The Middlebury Campus | Biting into crunchiness tradition: Midd college students have interaction with the outside


Lucy Townend
Some student excursions prior to Covid-19 took students across state lines to the Adirondack Mountains of New York state.

MiddKids have long been known for swinging their Nalgene bottles, wearing Patagonia, and engaging with nature – all characteristic of what is considered ‘crispy’. And while this outdoor and environmental culture permeates campus life, many also find it exclusive and inaccessible.

“There are a lot of people in Middlebury who really care about the outdoors and the environment, which on this campus is rated as crispy and feels like one big body. Febs are often characterized as crispy, ”said Kamryn You Mak ‘23.5.

After taking the previous semester off, You Mak described your experience of participating in the “crispy” culture in February.

“It’s eye-opening to see how closely they have grown together [Feb] Community is where hiking is a typical ‘Feb’ activity, ”You Mak said. Many students say there is a stereotype that Febs are “crispier” as some choose to travel, work, or participate in programs related to nature exploration for their February semester.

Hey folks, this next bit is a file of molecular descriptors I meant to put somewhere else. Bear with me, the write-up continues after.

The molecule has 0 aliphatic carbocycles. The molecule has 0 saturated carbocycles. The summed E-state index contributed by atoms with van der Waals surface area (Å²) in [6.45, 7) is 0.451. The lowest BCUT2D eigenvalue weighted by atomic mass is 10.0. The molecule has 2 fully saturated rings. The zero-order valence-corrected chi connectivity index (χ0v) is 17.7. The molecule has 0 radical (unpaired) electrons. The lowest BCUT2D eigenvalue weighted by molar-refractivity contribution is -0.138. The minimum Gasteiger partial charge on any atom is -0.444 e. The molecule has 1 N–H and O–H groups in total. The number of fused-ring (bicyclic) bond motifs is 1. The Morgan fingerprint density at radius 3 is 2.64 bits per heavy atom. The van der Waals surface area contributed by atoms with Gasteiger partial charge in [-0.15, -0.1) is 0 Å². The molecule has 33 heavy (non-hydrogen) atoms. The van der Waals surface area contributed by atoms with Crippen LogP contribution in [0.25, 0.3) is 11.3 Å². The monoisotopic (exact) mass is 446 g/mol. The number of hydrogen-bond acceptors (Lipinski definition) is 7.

For others, the crispy culture gains additional cultural and political significance.

“I think activities and traits associated with the crunch culture typically consist of eating alternative diets, hiking and other outdoor activities, devoting oneself to reducing waste, and wearing brands that claim to be environmentally conscious, like Patagonia, “said Elijah Willig ’21.

Jackson Hawkins ‘21.5 agreed.

“To me, the crunchy culture is rooted in a shared love of the outdoors, but has expanded to include superficial things like the types of music you listen to or the clothes you wear,” said Hawkins.

According to Hannah Gellert ’22, the crispy culture in Middlebury has different segments.

“There’s a vein of it that really engages in nature and relaxes outdoors. And then there is a vein that is more performative, ”said Gellert, noting that in a performative crunchy culture only typical crunchy brands such as Patagonia or North Face are worn. She said that a third segment of the crispy culture involves environmental activism and sustainable living practices.

The crispy culture has manifested itself in tangible ways on campus, from the existence of clubs like Middlebury Mountain Club to the foods people prefer in the dining room.

“Since coming to Middlebury I’ve felt more confident about what I eat. When I arrived and interacted with people, I actually got to know the concept of ethical consumption, ”said Willig. I never thought that vegetarians or vegans would have environmental benefits. I was just assuming that people either want to lose weight or just want to love animals too much to eat. ”